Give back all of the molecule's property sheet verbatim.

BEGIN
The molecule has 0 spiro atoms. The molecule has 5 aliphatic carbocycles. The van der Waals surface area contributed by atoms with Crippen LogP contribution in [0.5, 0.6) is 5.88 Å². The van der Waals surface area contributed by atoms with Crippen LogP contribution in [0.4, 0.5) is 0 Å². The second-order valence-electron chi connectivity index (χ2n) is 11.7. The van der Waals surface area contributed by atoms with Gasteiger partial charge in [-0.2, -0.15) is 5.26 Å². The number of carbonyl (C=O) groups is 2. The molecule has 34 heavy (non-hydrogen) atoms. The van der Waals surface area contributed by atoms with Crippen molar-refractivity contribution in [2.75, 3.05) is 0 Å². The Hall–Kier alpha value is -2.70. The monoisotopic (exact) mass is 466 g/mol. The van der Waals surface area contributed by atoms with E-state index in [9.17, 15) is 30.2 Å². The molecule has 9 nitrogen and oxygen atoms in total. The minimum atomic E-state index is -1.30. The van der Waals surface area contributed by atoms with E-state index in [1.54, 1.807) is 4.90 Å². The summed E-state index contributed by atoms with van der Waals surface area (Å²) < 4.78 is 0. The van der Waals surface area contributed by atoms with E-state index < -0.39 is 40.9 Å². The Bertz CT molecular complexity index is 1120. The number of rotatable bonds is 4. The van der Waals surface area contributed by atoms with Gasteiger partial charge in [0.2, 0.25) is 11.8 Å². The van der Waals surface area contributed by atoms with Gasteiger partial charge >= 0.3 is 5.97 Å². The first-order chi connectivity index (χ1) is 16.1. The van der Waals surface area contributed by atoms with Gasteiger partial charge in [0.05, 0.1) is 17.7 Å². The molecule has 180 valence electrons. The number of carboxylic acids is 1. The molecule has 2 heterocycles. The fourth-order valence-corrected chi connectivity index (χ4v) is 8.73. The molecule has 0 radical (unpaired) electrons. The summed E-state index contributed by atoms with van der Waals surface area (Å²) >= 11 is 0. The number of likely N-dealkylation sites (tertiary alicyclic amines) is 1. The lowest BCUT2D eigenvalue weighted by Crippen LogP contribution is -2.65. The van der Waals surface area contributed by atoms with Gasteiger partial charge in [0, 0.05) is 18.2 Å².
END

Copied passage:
The molecule has 0 spiro atoms. The molecule has 5 aliphatic carbocycles. The van der Waals surface area contributed by atoms with Crippen LogP contribution in [0.5, 0.6) is 5.88 Å². The van der Waals surface area contributed by atoms with Crippen LogP contribution in [0.4, 0.5) is 0 Å². The second-order valence-electron chi connectivity index (χ2n) is 11.7. The van der Waals surface area contributed by atoms with Gasteiger partial charge in [-0.2, -0.15) is 5.26 Å². The number of carbonyl (C=O) groups is 2. The molecule has 34 heavy (non-hydrogen) atoms. The van der Waals surface area contributed by atoms with Crippen molar-refractivity contribution in [2.75, 3.05) is 0 Å². The Hall–Kier alpha value is -2.70. The monoisotopic (exact) mass is 466 g/mol. The van der Waals surface area contributed by atoms with E-state index in [9.17, 15) is 30.2 Å². The molecule has 9 nitrogen and oxygen atoms in total. The minimum atomic E-state index is -1.30. The van der Waals surface area contributed by atoms with E-state index in [1.54, 1.807) is 4.90 Å². The summed E-state index contributed by atoms with van der Waals surface area (Å²) < 4.78 is 0. The van der Waals surface area contributed by atoms with E-state index < -0.39 is 40.9 Å². The Bertz CT molecular complexity index is 1120. The number of rotatable bonds is 4. The van der Waals surface area contributed by atoms with Gasteiger partial charge in [0.2, 0.25) is 11.8 Å². The van der Waals surface area contributed by atoms with Gasteiger partial charge >= 0.3 is 5.97 Å². The first-order chi connectivity index (χ1) is 16.1. The van der Waals surface area contributed by atoms with Gasteiger partial charge in [0.05, 0.1) is 17.7 Å². The molecule has 180 valence electrons. The number of carboxylic acids is 1. The molecule has 2 heterocycles. The fourth-order valence-corrected chi connectivity index (χ4v) is 8.73. The molecule has 0 radical (unpaired) electrons. The summed E-state index contributed by atoms with van der Waals surface area (Å²) >= 11 is 0. The number of likely N-dealkylation sites (tertiary alicyclic amines) is 1. The lowest BCUT2D eigenvalue weighted by Crippen LogP contribution is -2.65. The van der Waals surface area contributed by atoms with Gasteiger partial charge in [0, 0.05) is 18.2 Å².